This is where iPhoto Buddy (link given above) comes in. You're right, iPhoto can get a tad sluggish after a few thousand photos. Multiple libraries is the way to go and makes organising your photos easier as well :)
 

gekko513

macrumors 603
Oct 16, 2003
6,302
1
munkle said:
For the organisation, you'll have to do that yourself.
Uhm ... well, not really. Because the photos are organized by and within iPhoto, but the files don't have to be.

If you use iPhoto, don't care about the files. If you want to open a photo in another application, drag it there directly from iPhoto. If you want to handle it as a file, export it from iPhoto.
 

VanMac

macrumors 6502a
Original poster
May 26, 2005
914
0
Rampaging Tokyo
munkle said:
Easiest way might just be to dump all your PC photos into one large folder, transfer that folder over to your Mac and then get iPhoto to import.

For the organisation, you'll have to do that yourself. iPhoto dumps all your photos into one large central library and you sort them from there. You could of course use smart folders and have them sorted by date, rather than selecting each photo to putting them into folders manually. Assigning keywords is a good habit to get into as well and will make smart folders a lot more powerful. UseKeyword Assistant to make the task easier.

If you have lots of photos you might want to create multiple libraries instead of having one huge library, which can cause iPhoto to slow down. For that iPhoto Buddy is indeed your friend.

One rule to keep in mind when using iPhoto is to interact with your photos via iPhoto's interface and NOT the Finder. Unlike iTunes, iPhoto has a wacky of storing your photos in subfolder after subfolder organised by date. It's ugly, don't even look at it lest you be tempted to tinker. Messing with your photos via the Finder can cause iPhoto to go crazy. It's not worth the hassle.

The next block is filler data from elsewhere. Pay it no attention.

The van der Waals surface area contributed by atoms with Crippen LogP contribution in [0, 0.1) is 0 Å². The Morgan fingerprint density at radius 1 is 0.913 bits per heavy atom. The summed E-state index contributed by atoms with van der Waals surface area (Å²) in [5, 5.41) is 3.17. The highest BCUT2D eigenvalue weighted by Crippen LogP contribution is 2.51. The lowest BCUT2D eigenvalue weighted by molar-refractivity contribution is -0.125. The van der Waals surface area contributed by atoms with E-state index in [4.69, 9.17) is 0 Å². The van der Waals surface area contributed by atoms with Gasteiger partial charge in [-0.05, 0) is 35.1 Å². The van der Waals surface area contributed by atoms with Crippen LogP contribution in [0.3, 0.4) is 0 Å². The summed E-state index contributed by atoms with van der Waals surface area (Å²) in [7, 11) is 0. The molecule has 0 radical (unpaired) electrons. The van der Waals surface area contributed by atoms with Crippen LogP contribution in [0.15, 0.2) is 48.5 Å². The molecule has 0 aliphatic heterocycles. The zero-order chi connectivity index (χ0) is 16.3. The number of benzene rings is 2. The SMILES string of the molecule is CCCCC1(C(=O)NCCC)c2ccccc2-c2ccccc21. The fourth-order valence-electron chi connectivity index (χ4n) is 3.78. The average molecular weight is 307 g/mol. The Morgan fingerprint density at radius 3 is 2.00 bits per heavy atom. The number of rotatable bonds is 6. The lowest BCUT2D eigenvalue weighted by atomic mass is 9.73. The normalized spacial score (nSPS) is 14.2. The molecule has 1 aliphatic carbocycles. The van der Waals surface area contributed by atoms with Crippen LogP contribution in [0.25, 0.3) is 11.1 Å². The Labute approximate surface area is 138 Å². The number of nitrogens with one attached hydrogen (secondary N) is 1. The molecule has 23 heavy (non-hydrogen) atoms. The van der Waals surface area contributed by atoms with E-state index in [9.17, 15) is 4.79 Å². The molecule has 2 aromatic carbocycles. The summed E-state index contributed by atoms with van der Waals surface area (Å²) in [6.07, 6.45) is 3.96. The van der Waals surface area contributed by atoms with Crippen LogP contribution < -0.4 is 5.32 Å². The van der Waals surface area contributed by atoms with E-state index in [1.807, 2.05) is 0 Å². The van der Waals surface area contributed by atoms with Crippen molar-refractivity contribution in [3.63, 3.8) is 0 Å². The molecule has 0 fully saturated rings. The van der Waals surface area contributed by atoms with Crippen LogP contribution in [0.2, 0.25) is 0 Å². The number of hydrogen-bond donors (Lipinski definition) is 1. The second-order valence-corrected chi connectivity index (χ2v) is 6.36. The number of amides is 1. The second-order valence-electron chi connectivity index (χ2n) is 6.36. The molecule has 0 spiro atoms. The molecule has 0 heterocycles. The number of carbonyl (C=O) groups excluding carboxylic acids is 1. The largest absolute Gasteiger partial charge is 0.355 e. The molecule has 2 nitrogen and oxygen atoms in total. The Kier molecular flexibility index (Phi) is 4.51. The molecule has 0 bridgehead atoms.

Apart from that you should be good to go! :)
Ok.

So, when iPhoto imports my pics, does it make a copy of the jpg file? Or does it just do some mapping to the file system and organizes with meta data?

I have a 4Mp camera, so each file is about 1.8MB. I have about 3GB of photos.

tx.
 

munkle

macrumors 68030
Aug 7, 2004
2,580
0
On a jet plane
VanMac said:
Ok.

So, when iPhoto imports my pics, does it make a copy of the jpg file? Or does it just do some mapping to the file system and organizes with meta data?

I have a 4Mp camera, so each file is about 1.8MB. I have about 3GB of photos.

tx.
It imports your photos into the iPhoto library. Once imported you can of course delete the original.

gekko513 said:
Uhm ... well, not really. Because the photos are organized by and within iPhoto, but the files don't have to be.

If you use iPhoto, don't care about the files. If you want to open a photo in another application, drag it there directly from iPhoto. If you want to handle it as a file, export it from iPhoto.
Uhm...if you had read on, isn't that basically what I said?
 

gekko513

macrumors 603
Oct 16, 2003
6,302
1
VanMac said:
Ok.

So, when iPhoto imports my pics, does it make a copy of the jpg file? Or does it just do some mapping to the file system and organizes with meta data?

I have a 4Mp camera, so each file is about 1.8MB. I have about 3GB of photos.

tx.
I just tried it. It makes a copy and puts it in the iPhoto Library folder, so you can delete the originals. This also means that if you mount the Windows file system in finder, you should be able to just select the images and drag them to the iPhoto icon and you're done.